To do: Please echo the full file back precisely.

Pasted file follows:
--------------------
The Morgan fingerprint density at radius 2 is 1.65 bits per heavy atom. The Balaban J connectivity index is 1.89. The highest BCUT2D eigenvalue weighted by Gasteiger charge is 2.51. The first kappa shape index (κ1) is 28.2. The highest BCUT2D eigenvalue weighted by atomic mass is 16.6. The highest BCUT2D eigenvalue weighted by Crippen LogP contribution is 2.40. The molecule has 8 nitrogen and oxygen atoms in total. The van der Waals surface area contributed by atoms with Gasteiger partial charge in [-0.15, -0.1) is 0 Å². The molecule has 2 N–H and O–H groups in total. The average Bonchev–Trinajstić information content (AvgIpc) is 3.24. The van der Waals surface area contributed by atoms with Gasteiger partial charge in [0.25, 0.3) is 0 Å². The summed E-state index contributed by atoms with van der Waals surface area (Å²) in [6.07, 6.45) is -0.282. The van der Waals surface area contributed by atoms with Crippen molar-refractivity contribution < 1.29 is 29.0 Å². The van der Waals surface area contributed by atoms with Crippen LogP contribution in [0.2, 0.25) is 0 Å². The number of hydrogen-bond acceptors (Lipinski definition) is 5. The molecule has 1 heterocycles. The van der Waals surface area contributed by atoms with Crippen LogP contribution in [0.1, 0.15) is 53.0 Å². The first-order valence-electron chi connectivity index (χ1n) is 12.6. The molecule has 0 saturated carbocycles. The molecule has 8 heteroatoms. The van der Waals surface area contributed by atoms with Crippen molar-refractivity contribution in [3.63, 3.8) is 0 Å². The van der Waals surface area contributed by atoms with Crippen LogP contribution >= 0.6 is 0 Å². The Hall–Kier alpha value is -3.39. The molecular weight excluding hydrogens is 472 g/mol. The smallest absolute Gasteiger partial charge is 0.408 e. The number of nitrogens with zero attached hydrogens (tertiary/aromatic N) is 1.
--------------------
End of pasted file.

The Morgan fingerprint density at radius 2 is 1.65 bits per heavy atom. The Balaban J connectivity index is 1.89. The highest BCUT2D eigenvalue weighted by Gasteiger charge is 2.51. The first kappa shape index (κ1) is 28.2. The highest BCUT2D eigenvalue weighted by atomic mass is 16.6. The highest BCUT2D eigenvalue weighted by Crippen LogP contribution is 2.40. The molecule has 8 nitrogen and oxygen atoms in total. The van der Waals surface area contributed by atoms with Gasteiger partial charge in [-0.15, -0.1) is 0 Å². The molecule has 2 N–H and O–H groups in total. The average Bonchev–Trinajstić information content (AvgIpc) is 3.24. The van der Waals surface area contributed by atoms with Gasteiger partial charge in [0.25, 0.3) is 0 Å². The summed E-state index contributed by atoms with van der Waals surface area (Å²) in [6.07, 6.45) is -0.282. The van der Waals surface area contributed by atoms with Crippen molar-refractivity contribution < 1.29 is 29.0 Å². The van der Waals surface area contributed by atoms with Crippen LogP contribution in [0.2, 0.25) is 0 Å². The number of hydrogen-bond acceptors (Lipinski definition) is 5. The molecule has 1 heterocycles. The van der Waals surface area contributed by atoms with Crippen LogP contribution in [0.1, 0.15) is 53.0 Å². The first-order valence-electron chi connectivity index (χ1n) is 12.6. The molecule has 0 saturated carbocycles. The molecule has 8 heteroatoms. The van der Waals surface area contributed by atoms with Crippen molar-refractivity contribution in [3.63, 3.8) is 0 Å². The van der Waals surface area contributed by atoms with Crippen LogP contribution >= 0.6 is 0 Å². The Hall–Kier alpha value is -3.39. The molecular weight excluding hydrogens is 472 g/mol. The smallest absolute Gasteiger partial charge is 0.408 e. The number of nitrogens with zero attached hydrogens (tertiary/aromatic N) is 1.